Influenza A virus is one of the major human pathogens. The influenza infection can pass out without
any subclinical symptoms or infestation can appear in upper respiratory tract as well as in lower respiratory tract
where it can result in lethal outcome.
Both innate and adaptive immune responses are activated shortly after infection providing protection against
infection. Many activities of the cells of innate and adaptive immunity are coordinated by cytokines. However,
inordinate or disbalanced immune response may result in overproduction of cytokines as well as chemokines
which can lead to severe inflammation, including excessive recruitment of neutrophils and mononuclear cells at
the site of infection. These may damage lung tissue, reduce respiratory capacity, and cause severe disease and
mortality. Recently, the role of cytokines induced by virus infection has been reevaluated. While moderate inflammatory
response protects against development of severe illness, the hyper-inflammatory response can elevate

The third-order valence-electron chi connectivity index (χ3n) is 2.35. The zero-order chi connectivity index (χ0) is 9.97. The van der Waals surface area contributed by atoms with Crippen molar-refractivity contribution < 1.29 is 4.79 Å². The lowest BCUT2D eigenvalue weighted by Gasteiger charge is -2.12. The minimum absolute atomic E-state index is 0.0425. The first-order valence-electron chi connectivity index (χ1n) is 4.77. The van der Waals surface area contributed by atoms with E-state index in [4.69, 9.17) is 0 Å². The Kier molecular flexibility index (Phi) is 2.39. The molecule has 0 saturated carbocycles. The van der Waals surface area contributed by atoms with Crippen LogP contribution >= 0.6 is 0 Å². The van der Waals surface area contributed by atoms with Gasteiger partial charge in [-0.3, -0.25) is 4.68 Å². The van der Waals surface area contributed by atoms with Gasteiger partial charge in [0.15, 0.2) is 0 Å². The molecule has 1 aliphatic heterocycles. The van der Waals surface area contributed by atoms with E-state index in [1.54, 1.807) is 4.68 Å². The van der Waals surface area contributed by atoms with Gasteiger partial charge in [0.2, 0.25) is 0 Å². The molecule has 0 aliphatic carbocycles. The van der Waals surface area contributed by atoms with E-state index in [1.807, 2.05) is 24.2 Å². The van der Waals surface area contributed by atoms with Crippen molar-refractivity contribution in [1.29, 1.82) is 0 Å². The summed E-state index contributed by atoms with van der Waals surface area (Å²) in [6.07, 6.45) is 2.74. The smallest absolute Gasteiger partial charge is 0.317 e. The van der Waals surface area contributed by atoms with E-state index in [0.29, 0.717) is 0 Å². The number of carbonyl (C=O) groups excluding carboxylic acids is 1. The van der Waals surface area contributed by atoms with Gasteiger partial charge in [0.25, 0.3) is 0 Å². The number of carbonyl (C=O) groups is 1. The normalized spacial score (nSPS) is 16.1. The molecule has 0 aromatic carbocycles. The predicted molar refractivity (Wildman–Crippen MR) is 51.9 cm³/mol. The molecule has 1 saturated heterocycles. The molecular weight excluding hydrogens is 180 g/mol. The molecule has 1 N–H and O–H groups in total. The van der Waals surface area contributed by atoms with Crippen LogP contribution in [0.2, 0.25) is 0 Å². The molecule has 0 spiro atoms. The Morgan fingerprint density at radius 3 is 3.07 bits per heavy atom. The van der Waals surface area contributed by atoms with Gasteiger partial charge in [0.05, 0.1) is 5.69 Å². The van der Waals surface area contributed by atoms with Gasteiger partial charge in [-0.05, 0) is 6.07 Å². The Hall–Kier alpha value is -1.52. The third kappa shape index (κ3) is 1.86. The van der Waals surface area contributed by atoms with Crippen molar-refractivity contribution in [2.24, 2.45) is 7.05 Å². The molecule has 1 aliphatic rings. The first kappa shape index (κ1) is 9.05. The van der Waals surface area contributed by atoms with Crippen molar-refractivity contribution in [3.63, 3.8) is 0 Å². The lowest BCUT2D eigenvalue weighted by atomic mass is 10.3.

the disease progression. In this mini-review, we summarized the data on cytokines and chemokines induced in the
sera of hospitalized patients infected with human and avian influenza viruses and define their possible role in
pathogenesis. Interleukin IL-6 and chemokines CCL-2/MCP-1, CCL-4/MIP-1β, CXCL-8/IL-8, CXCL-9/MIG,
and CXCL-10/IP-10 are associated with pathogenicity of both avian (H5N1 and H7N9) and human (pdmH1N1
and H3N2) viruses. Chemokines CCL-2/MCP-1, CXCL-8/IL-8, CXCL-9/MIG, and CXCL-10/IP-10 are also
related with mortality. These cytokines may be used as targets for new, more complex therapy in the extenuation
of unfavorable effects of hyper inflammatory response.
Keywords: Cytokines, chemokines, interferon, influenza virus, interleukin, immunity, pathogenesis, macrophage, NK cell, T cell, B cell.
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